Single bright female, a spoof of a spoof, puppy love and killer Pac-Men
* Mistress America (15A, 84 mins), 4 star
* The Man from U.N.C.L.E. (12A, 119 mins), 3 stars
* Paper Towns (12A, 109 mins), 3 stars
* Pixels (12A, 106 mins), 2 stars
Though superficially similar, Trainwreck and Noah Baumbach's Mistress America are polar opposites, diametric foes. Both tell stories of single females trying to make their mark in New York, but while Amy Schumer's character folds at the first sign of true love, Greta Gerwig's Brooke is too maddeningly original to fit into anyone else's box.
Mistress America co-stars Lola Kirke as Tracy, a lonely 19-year-old who arrives in New York to study. Her mother is about to marry a new man, whose enigmatic 30-year-old daughter Brooke also lives in Manhattan. When Tracy contacts her she's entranced, because Brooke is a babbling charmer, a scatter-gun of ideas and energy.
Brooke wants to open a restaurant, but Tracy wants to write, and slyly realises that she's found herself a perfect fictional subject. Everyone in Mistress America reads books and talks about literature, but they're all too giddy to stick to any one subject for long, because Baumbach's film is a modern screwball comedy that must keep moving fast or die. And Brooke is the kind of plucky, slightly deranged heroine Betty Hutton might have played in a Preston Sturges movie: the kind that never wins.
Guy Ritchie's new film is inspired by a TV series many of you will not be old enough to remember. 'Man from U.N.C.L.E.' ran from 1964 to 68, and starred Robert Vaughn and David McCallum as American and Russian agents forced to worked together to combat a sinister global threat. It was a Bond spoof, which would make this film a spoof of a spoof, but never mind.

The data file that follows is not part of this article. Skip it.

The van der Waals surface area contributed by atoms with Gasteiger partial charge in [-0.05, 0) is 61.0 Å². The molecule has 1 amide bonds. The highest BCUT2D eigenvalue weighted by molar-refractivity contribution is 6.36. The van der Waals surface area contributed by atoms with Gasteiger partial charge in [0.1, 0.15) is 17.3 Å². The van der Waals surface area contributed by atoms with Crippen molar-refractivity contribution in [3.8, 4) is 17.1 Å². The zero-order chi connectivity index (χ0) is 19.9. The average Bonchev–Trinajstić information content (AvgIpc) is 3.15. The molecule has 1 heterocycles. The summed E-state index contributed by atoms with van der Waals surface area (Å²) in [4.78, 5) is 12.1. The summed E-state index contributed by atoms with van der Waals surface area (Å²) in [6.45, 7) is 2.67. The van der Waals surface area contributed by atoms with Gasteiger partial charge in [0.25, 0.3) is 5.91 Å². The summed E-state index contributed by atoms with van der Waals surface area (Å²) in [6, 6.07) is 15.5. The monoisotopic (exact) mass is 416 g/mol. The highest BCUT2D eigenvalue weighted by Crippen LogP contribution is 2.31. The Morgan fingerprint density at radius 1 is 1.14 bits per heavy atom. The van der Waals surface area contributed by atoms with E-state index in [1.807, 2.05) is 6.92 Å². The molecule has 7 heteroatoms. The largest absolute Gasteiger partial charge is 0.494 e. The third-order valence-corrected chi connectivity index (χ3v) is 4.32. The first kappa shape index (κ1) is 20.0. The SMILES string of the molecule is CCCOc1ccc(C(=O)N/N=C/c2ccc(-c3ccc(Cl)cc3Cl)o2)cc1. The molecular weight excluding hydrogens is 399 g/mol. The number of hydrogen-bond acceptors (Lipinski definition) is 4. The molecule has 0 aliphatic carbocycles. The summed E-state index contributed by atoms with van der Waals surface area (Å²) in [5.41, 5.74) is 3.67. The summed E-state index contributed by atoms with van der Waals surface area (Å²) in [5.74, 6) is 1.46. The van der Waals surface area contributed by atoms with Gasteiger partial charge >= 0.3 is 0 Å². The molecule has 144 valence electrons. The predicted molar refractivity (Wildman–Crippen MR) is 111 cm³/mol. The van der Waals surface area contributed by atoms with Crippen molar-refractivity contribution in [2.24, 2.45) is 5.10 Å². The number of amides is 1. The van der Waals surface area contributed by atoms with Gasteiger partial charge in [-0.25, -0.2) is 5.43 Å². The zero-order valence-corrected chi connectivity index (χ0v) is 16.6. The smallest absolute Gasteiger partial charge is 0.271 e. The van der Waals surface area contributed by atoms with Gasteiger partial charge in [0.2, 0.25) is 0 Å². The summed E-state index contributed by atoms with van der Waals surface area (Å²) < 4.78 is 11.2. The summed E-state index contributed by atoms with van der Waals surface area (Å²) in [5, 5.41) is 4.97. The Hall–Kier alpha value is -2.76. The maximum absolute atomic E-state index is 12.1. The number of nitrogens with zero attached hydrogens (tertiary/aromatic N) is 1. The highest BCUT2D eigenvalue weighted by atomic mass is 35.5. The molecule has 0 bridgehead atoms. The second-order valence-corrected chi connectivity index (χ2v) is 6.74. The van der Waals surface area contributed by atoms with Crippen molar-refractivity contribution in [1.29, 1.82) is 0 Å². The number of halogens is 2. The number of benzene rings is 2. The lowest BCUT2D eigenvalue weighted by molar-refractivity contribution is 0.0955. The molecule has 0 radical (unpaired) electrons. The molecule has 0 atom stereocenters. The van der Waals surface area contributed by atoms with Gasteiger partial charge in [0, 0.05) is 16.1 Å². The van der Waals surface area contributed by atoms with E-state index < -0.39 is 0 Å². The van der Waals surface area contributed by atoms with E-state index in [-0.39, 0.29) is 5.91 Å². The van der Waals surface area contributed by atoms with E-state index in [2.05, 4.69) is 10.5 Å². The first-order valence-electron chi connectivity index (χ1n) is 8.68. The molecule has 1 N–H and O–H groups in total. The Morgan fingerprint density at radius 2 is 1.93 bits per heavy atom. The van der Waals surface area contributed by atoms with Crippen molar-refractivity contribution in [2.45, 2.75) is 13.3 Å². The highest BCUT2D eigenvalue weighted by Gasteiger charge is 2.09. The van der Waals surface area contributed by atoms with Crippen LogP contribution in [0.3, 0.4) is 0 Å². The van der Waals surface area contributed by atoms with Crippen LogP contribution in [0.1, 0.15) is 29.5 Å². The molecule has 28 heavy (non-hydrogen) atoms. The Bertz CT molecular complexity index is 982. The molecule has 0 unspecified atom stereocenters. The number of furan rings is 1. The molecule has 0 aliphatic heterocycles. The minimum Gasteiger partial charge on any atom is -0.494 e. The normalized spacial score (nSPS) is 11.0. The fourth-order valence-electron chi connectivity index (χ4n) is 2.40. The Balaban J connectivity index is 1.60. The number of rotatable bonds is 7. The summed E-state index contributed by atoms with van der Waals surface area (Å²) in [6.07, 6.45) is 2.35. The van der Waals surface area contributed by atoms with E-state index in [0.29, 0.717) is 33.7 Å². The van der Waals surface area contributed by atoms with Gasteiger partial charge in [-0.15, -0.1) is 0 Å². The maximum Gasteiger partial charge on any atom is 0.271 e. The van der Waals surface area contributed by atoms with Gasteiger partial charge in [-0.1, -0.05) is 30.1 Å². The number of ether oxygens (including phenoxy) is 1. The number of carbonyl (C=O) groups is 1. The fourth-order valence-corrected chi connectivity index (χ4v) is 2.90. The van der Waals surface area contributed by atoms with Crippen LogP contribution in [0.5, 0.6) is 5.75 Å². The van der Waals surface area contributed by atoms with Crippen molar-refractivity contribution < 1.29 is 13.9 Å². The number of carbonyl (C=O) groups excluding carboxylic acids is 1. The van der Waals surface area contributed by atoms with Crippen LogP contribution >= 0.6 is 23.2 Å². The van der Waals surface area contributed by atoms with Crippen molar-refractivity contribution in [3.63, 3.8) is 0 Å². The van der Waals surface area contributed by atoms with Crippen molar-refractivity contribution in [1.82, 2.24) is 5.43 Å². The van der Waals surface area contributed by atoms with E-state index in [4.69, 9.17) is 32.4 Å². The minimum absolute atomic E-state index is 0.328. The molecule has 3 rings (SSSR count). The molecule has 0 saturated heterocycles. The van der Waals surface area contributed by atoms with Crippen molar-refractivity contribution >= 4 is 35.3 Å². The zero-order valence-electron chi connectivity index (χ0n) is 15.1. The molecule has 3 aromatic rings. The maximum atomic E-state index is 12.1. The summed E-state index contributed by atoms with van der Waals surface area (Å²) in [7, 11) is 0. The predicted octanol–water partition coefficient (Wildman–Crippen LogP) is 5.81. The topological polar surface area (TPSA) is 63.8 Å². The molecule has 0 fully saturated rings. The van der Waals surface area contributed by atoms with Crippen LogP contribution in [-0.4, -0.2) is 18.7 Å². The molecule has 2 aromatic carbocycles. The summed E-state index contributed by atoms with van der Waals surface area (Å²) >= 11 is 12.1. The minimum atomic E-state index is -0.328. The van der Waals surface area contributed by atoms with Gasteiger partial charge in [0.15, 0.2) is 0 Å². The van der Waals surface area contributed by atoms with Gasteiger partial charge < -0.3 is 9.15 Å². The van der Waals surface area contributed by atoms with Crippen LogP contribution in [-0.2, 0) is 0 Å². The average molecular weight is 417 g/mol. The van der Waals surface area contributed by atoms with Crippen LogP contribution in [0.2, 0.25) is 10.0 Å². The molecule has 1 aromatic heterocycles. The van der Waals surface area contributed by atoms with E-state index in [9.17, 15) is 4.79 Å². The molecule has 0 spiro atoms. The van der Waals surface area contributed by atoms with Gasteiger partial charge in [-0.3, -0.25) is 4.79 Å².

Mr Ritchie's film is set in the 60s, and stars Henry Cavill as Napoleon Solo, a slippery CIA spy who sneaks into East Berlin to find Gaby Teller (Alicia Vikander), the daughter of a missing scientist. He gets her out, but is pursued into the west by a giant KGB agent called Illya Kuryakin (Arnie Hammer). Next day, the pair are told by their governments that they'll have to work together: Gaby's dad is building a uranium bomb for a Nazi gang, and Solo and Kuryakin must stop them.
Man from U.N.C.L.E. is enjoyable enough, though Mr Ritchie might have spent more time beefing up his flimsy plot and less on the flashy camera tricks and editing that so often detract from his storytelling. But Henry Cavill and Armie Hammer are pretty good in the leads, and nice design and a clever soundtrack make for a gossamer slight but perfectly watchable film.
Paper Towns is pretty slight stuff too, but has a youthful charm that just about gets it over the line. It's based on a book by Fault in Our Stars author John Green, and stars Nat Wolff as a hopelessly smitten Florida teenager. Quentin Q has loved his mercurial neighbour Margo (Cara Delevingne) from afar for years, and is shocked and thrilled when she knocks at his window and asks him to help her take revenge on her feckless boyfriend.
During a night of daring pranks they bond, then Margo disappears, leaving behind a string of clues for Quentin to follow. Nicely shot and accompanied by an ingratiating indie soundtrack, Paper Towns is more about mood than plot, and does succeed in capturing the heady terror of adolescence. It's pretty, but forgettable.
Those who were adolescents during the early 1980s will find many old friends in Pixels, a sci-fi comedy that has its moments but is full of holes. Adam Sandler plays a former gaming champion whose obsolete talents come in handy when Earth is stormed by hostile aliens whose attacks take the form of classic arcade games. As giant Pac-Men munch their way through Manhattan, a team of gaming nerds including Mr. Sandler, Josh Gad and Peter Dinklage become unlikely heroes.
I did laugh occasionally, and the effects are not terrible, but overall Pixels feels like a half-baked idea.